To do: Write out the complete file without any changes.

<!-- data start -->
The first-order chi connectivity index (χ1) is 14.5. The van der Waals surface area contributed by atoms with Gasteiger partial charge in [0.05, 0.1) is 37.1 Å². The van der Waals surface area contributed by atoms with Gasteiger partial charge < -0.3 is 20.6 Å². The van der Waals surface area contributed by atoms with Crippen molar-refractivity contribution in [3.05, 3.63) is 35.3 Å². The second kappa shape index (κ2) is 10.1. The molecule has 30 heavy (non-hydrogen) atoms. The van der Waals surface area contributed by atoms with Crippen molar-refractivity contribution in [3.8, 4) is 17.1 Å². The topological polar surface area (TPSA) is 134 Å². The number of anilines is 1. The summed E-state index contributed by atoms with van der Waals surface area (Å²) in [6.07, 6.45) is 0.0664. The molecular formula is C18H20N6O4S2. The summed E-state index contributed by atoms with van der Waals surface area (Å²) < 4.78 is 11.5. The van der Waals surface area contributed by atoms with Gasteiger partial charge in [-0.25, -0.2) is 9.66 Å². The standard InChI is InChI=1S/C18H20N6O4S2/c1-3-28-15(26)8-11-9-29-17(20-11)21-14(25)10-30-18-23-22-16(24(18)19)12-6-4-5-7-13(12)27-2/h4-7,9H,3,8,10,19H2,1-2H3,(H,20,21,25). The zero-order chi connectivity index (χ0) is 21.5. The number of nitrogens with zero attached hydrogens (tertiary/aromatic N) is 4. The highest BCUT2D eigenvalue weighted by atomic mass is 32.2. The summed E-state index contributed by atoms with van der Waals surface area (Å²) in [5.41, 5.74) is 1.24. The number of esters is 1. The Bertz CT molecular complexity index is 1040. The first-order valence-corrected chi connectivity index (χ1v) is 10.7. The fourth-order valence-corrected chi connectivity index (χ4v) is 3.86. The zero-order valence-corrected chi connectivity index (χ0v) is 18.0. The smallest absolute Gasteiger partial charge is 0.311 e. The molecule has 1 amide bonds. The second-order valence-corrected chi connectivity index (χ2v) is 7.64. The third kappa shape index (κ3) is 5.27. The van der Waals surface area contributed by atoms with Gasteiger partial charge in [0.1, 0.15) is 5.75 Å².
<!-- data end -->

The first-order chi connectivity index (χ1) is 14.5. The van der Waals surface area contributed by atoms with Gasteiger partial charge in [0.05, 0.1) is 37.1 Å². The van der Waals surface area contributed by atoms with Gasteiger partial charge < -0.3 is 20.6 Å². The van der Waals surface area contributed by atoms with Crippen molar-refractivity contribution in [3.05, 3.63) is 35.3 Å². The second kappa shape index (κ2) is 10.1. The molecule has 30 heavy (non-hydrogen) atoms. The van der Waals surface area contributed by atoms with Crippen molar-refractivity contribution in [3.8, 4) is 17.1 Å². The topological polar surface area (TPSA) is 134 Å². The number of anilines is 1. The summed E-state index contributed by atoms with van der Waals surface area (Å²) in [6.07, 6.45) is 0.0664. The molecular formula is C18H20N6O4S2. The summed E-state index contributed by atoms with van der Waals surface area (Å²) < 4.78 is 11.5. The van der Waals surface area contributed by atoms with Gasteiger partial charge in [-0.25, -0.2) is 9.66 Å². The standard InChI is InChI=1S/C18H20N6O4S2/c1-3-28-15(26)8-11-9-29-17(20-11)21-14(25)10-30-18-23-22-16(24(18)19)12-6-4-5-7-13(12)27-2/h4-7,9H,3,8,10,19H2,1-2H3,(H,20,21,25). The zero-order chi connectivity index (χ0) is 21.5. The number of nitrogens with zero attached hydrogens (tertiary/aromatic N) is 4. The highest BCUT2D eigenvalue weighted by atomic mass is 32.2. The summed E-state index contributed by atoms with van der Waals surface area (Å²) in [5.41, 5.74) is 1.24. The number of esters is 1. The Bertz CT molecular complexity index is 1040. The first-order valence-corrected chi connectivity index (χ1v) is 10.7. The fourth-order valence-corrected chi connectivity index (χ4v) is 3.86. The zero-order valence-corrected chi connectivity index (χ0v) is 18.0. The smallest absolute Gasteiger partial charge is 0.311 e. The molecule has 1 amide bonds. The second-order valence-corrected chi connectivity index (χ2v) is 7.64. The third kappa shape index (κ3) is 5.27. The van der Waals surface area contributed by atoms with Gasteiger partial charge in [0.1, 0.15) is 5.75 Å².